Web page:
The answer depends of course on the type of learning dynamics that the bidders use to update their bids in the course of the auction’s repetitions. A natural and widely studied type of dynamics, explained shortly, are the so-called *no-regret learning dynamics*, which include among other prevalent examples the multiplicative-weights updates method. Assuming bidders use no-regret learning, a recent line of work has established that with enough repetitions of a SiSPA, the average welfare becomes at least a quarter of optimum, even when the bidders’ valuations are subadditive [8]. Moreover, this holds for a host of other simple repeated auctions [9]. These results are remarkable given that subadditive valuations are quite permissive. In particular, the combination of *simple repeated mechanisms* with *simple learning dynamics* seems to provide a way out of the known intractability barriers, which suggests that there are no good tradeoffs between optimality and computational efficiency, even when bidder valuations are submodular, i.e. quite simpler than subadditive [5,6,7].

My work with Vasilis shows that unfortunately there is a catch [10]. Improving on earlier work by Cai and Papadimitriou [11], we show that no-regret learning may actually be computationally infeasible for the bidders to implement, even when their valuations are very simple functions. Intuitively, the reason is that, even though a repeated SiSPA is “simple,” the bidder is still facing a hard combinatorial problem at every step of the learning dynamics: he must decide, based on the empirical distribution of his opponents’ bids, on a bid for each of the items. Our result shows that, in a sense, running a simple auction pushed computational complexity from the auctioneer to the bidders.

While this is bad news, we complement our hardness result with a positive result, obtained by proposing a variant of no-regret learning, called *no-envy learning*. To illustrate the difference between the two concepts, no-regret learning requires the bidder’s average utility after participating in executions of a SiSPA to be within an additive error (which goes to zero with ) of the optimal average utility he would have achieved had he used the optimal-in-hindsight fixed bid vector across all executions. No-envy learning is inspired instead by Walrasian equilibrium. Having participated in iterations of the mechanism, suppose that the bidder looks back in time and computes the average price for each bundle of items (as determined by the bids placed by the other bidders in each iteration). Viewed as a price-taker, the bidder would want to achieve utility at least as large as what he would have achieved if he had purchased the best bundle. Our no-envy learning requirement is exactly that: after iterations of the mechanism, the bidder’s average utility is within of the utility he would have achieved had he won the optimal-in-hindsight fixed bundle of items across all executions.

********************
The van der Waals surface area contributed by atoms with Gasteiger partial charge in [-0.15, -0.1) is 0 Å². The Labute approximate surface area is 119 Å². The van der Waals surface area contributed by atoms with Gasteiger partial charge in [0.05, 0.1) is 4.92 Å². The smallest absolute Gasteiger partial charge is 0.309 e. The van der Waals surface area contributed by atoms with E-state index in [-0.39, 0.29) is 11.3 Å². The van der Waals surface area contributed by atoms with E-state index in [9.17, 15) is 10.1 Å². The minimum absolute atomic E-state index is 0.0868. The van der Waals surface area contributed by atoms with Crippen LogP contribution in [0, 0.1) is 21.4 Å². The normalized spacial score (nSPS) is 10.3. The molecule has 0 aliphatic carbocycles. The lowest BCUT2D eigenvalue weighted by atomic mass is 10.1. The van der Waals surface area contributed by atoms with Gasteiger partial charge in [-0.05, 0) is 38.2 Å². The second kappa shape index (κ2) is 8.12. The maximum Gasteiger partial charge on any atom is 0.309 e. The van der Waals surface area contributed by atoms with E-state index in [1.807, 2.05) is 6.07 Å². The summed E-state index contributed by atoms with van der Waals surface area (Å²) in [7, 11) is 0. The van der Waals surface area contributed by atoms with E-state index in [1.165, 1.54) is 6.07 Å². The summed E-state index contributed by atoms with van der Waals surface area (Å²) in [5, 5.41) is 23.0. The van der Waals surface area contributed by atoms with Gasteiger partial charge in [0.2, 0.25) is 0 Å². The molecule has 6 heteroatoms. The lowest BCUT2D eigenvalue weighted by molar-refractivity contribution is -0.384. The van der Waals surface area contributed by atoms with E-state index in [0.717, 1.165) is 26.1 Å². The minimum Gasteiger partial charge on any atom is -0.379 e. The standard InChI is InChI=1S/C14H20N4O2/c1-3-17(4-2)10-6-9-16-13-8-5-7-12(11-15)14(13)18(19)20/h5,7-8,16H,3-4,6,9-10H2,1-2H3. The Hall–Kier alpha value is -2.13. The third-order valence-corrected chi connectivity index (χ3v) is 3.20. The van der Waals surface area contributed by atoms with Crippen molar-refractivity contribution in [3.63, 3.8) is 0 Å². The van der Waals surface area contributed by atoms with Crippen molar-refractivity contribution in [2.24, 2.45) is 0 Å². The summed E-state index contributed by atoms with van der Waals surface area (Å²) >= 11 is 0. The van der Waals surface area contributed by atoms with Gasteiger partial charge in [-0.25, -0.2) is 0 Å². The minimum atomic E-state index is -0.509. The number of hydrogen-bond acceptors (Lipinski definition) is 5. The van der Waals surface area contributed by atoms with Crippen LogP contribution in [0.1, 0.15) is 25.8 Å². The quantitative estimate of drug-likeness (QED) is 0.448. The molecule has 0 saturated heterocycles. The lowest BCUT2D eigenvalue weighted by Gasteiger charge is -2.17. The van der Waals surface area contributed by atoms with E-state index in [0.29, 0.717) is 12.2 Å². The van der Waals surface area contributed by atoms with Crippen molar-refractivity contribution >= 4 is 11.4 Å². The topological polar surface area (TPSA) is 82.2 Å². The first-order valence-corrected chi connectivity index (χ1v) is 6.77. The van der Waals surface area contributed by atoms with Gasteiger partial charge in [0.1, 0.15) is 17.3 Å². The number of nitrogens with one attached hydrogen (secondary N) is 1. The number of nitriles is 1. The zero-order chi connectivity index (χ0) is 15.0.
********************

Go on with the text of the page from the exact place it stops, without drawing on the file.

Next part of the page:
We show that no-envy learning is a relaxation of no-regret learning, allowing for a broader set of outcomes. While it is broader, we also show that when bidder valuations are fractionally subadditive (a family of valuations that lies between submodular and subadditive), it still guarantees at least half of the optimal welfare. Importantly, no-envy learning is efficiently implementable. In particular, our notion of no-envy learning broadens the set of outcomes reachable through no-regret learning, but maintains their approximate optimality and endows them with computational tractability. In other words, simple auctions and no-envy learning offer a point on the tradeoff of simplicity, optimality and computational efficiency that breaks well-established barriers in combinatorial auctions!

In conclusion, targeting the simplicity, optimality, and computational efficiency tradeoff is an important endeavor in mechanism design. It will also be a tricky one, as intractability results are lingering left and right. In this landscape, the combination of simple repeated auctions and no-envy learning provide a new way forward, and I am excited about the developments in mechanism design that this combination may enable.

References:

- Y. Cai, N. Devanur and M. Weinberg. “A Duality Based Unified Approach to Bayesian Mechanism Design.” STOC 2016.
- C. Daskalakis, A. Deckelbaum and C. Tzamos. “Strong Duality for a Multiple-Good Monopolist.” Econometrica, to appear.
- C. Daskalakis. “Multi-Item Auctions Defying Intuition?” Newsletter of ACM SIGECOM, July 2015.
- J. Vondrak. “Symmetry and Approximability of Submodular Maximization Problems.” FOCS 2009.
- S. Dobzinski and J. Vondrak. “From Query Complexity to Computational Complexity.” STOC 2012.
- S. Dobzinski. “An Impossibility Result for Truthful Combinatorial Auctions with Submodular Valuations.” STOC 2011.
- S. Dughmi and J. Vondrak. “Limitations of Randomized Mechanisms for Combinatorial Auctions.” FOCS 2011.
- M. Feldman, H. Fu, N. Gravin, and B. Lucier. “Simultaneous Auctions are (Almost) Efficient.” STOC 2013.
- V. Syrgkanis and E. Tardos. “Composable and Efficient Mechanisms.” STOC 2013.
- C. Daskalakis and V. Syrgkanis. “Learning in Auctions: Regret is Hard, Envy is Easy.” arXiv preprint, 2015.
- Y. Cai and C. Papadimitriou. “Simultaneous Bayesian Auctions and Computational Complexity.” Proceedings of the Fifteenth ACM Conference on Economics and Computation (EC), 2014.